D.C. Police Officer Who Shot Man in Car Is Charged With Murder

A Washington, D.C., police sergeant who fatally shot a man found unconscious at the wheel of a car has been charged with murder, according to a federal indictment unsealed on Tuesday.

Sgt. Enis Jevric faces three charges for the August 2021 shooting, including second-degree murder, use of a firearm to commit murder and a civil rights violation, the indictment read. The charges carry a maximum penalty of life in prison.

Sergeant Jevric was among the officers dispatched to a Washington, D.C., intersection in the early morning of Aug. 25, 2021, according to the city’s Metropolitan Police Department.

Police body camera footage of the incident shows a group of armed officers, including one holding a shield, approaching a stationary car near a crosswalk. Inside, they see an unresponsive man, later identified as An’Twan Gilmore, 27, at the wheel. Officers noted a handgun in Mr. Gilmore’s waistband, according to the department.

After a tense few minutes, an officer bangs on a driver’s-side window, and Mr. Gilmore begins to slowly drive away, the footage shows. “Don’t move!” several officers say, and the car stops.

A moment later, as Mr. Gilmore begins to accelerate toward the intersection, shots ring out.

Mr. Gilmore was later removed from the vehicle and taken to a hospital, where he was pronounced dead after life-saving efforts failed, according to the M.P.D. Lawyers for Sergeant Jevric could not be reached for comment on Tuesday night.

Brian K. McDaniel, the Gilmore family’s lawyer, said by telephone that the family was pleased with the charges and felt that they reflected “the callous nature of what it is that Sergeant Jevric did to their loved one.”

“We’re hopeful that the prosecution will continue in earnest,” he said. “And ultimately, there is the hope and desire that Sergeant Jevric would be convicted of these most serious counts.”

The M.P.D. said in a statement that it had “supported the independent and thorough review process” of the incident by the U.S. attorney’s office for the District of Columbia.

“We are confident that the subsequent criminal proceedings will be deliberated fairly, and do recognize this is a difficult matter for everyone involved,” the statement said.

At the scene of the incident, the department has said, officers found Mr. Gilmore with his foot on the brake pedal of a running vehicle with the handgun visible in his waistband. Police officers “attempted to engage” Mr. Gilmore before Sergeant Jevric shot him.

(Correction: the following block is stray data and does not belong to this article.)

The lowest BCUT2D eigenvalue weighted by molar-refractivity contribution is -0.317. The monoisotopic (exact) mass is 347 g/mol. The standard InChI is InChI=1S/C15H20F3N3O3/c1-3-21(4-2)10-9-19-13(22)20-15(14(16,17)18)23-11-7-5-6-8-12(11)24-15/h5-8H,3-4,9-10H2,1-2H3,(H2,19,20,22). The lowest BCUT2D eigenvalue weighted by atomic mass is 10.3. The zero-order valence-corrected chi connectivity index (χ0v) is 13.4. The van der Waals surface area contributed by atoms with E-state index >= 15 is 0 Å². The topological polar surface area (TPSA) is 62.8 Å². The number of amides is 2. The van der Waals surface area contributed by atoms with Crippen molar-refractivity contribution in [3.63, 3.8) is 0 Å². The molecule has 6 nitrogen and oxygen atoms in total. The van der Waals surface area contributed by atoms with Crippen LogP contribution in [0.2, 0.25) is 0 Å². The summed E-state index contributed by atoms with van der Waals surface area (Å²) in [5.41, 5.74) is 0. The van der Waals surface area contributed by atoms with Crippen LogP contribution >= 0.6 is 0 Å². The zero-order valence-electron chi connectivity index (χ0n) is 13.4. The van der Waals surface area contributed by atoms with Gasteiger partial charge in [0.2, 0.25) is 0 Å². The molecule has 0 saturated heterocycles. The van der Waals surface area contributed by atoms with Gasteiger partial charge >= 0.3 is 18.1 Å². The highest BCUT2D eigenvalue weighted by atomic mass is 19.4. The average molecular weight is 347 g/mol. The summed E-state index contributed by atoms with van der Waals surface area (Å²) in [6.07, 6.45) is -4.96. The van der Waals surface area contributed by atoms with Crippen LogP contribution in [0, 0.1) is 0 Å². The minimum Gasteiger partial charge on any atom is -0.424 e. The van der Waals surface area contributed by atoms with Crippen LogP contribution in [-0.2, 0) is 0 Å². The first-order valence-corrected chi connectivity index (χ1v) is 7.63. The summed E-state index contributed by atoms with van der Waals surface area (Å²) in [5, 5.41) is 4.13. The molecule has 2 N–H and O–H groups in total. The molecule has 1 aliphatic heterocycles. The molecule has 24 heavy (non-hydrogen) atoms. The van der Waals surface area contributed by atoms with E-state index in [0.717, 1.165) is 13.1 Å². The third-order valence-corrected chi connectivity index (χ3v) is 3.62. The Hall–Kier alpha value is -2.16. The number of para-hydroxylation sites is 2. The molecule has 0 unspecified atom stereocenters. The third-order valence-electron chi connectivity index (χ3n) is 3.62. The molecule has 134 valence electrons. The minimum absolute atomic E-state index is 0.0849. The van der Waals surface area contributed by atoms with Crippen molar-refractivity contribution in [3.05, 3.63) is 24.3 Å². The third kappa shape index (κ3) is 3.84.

But the grand jury indictment unsealed on Tuesday said that by discharging his semiautomatic handgun, Sergeant Jevric had “acted with conscious disregard of an extreme risk of death and serious bodily injury.”

One of the three charges Sergeant Jevric faces is “deprivation of rights under color of law.” It applies to cases where people are deprived of “any rights, privileges or immunities secured or protected by the Constitution or laws of the United States.”

The same charge was also filed in the case against four Minneapolis police officers who were involved in the killing of George Floyd in May 2020, and later sentenced to prison.

In a statement on Tuesday, Matthew M. Graves, the United States attorney for the District of Columbia, said that criminal charges are not appropriate in the overwhelming majority of cases where officers use deadly force. “But when an officer willfully disregards the safety of a citizen he is sworn to protect, he violates the trust placed in him by virtue of his badge,” he added.

Sergeant Jevric is on administrative leave with pay, the M.P.D. said.

Two years ago, Mr. Gilmore’s sister, Almoustah Gilmore, filed a wrongful-death lawsuit against Sergeant Jevric, the District of Columbia and the M.P.D. But the judge in that case has stayed the discovery process because the criminal case is still pending, Mr. McDaniel, the family lawyer, said.

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